Respiratory Distress in SARS-CoV-2 without Lung Damage: Phre
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A never-smoking 58-year-old woman, with no significant medical history except for obesity, complained of fever, dysgeusia, anosmia and rapidly progressive dyspnoea on 16th March 2020. An RT-PCR test for COVID-19 was positive. A chest CT scan was normal.

On 24 March, dyspnoea at rest, fever and oxygen saturation of 88% in room air were noted. The patient refused hospitalization and remained at home in bed. Her clinical situation did not improve. On 3 April, CT angiography of the chest and a ventilation/perfusion scan were performed but did not show pulmonary embolism. Parenchyma remained normal. D-dimers, NT-pro-BNP and cardiac echocardiography were normal.

On 30 April, the patient consulted a pulmonologist in our clinic. Dyspnoea was improving but was still very severe, occurring with minimal effort. She complained of a dry cough and did not describe any haemoptysis. She had orthopnoea and paradoxical abdominal respiration in the supine position was observed. A pure restrictive pulmonary syndrome was noted with a forced vital capacity (FVC) of 1.28 litre (46%) and forced expiratory volume in 1 second (FEV1) of 1.1 litre (47%). The FEV1/FVC ratio was 86%. FVC worsened by more than 20% in the supine position to 0.98 litre.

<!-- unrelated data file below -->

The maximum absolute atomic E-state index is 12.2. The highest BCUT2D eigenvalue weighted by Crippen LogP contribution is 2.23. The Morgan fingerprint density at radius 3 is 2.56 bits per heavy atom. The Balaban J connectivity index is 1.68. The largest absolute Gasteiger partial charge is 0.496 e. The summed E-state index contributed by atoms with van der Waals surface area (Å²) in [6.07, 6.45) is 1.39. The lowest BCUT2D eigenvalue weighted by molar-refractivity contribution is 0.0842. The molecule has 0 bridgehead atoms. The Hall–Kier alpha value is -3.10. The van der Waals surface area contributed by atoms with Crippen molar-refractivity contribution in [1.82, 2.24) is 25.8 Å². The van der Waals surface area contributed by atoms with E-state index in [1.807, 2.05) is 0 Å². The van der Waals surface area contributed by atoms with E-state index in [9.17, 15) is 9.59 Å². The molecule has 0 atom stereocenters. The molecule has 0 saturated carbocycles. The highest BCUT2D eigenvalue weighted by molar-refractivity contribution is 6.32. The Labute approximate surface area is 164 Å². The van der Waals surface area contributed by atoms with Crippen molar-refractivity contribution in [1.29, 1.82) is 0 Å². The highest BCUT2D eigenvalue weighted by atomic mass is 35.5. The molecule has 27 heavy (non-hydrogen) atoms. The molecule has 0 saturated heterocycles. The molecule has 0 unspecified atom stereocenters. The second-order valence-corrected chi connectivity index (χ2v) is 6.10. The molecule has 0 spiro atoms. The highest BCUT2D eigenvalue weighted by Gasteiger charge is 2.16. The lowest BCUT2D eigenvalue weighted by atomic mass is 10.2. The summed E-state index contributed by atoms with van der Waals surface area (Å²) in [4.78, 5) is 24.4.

Chest x-rays were taken in complete inspiration and expiration. The inspiration and expiration images were very similar, while the rib cage in profile does not expand during inspiration.

Phrenic paralysis should be considered in COVID-19 lung infection when orthopnoea and paradoxical abdominal respiration are present without vascular or parenchymal abnormalities on thoracic CT scan. The possibility of neurological assault by SARS-CoV-2 on peripheral nerves, especially the vagus nerve, should be determined by investigation. Its association with anosmia and dysgeusia, another neurological symptom, should be considered.

Source: https://www.ejcrim.com/index.php/EJCRIM/article/view/1728/2143
Dr. S●●●●y M●●●●●●●●i and 3 others like this
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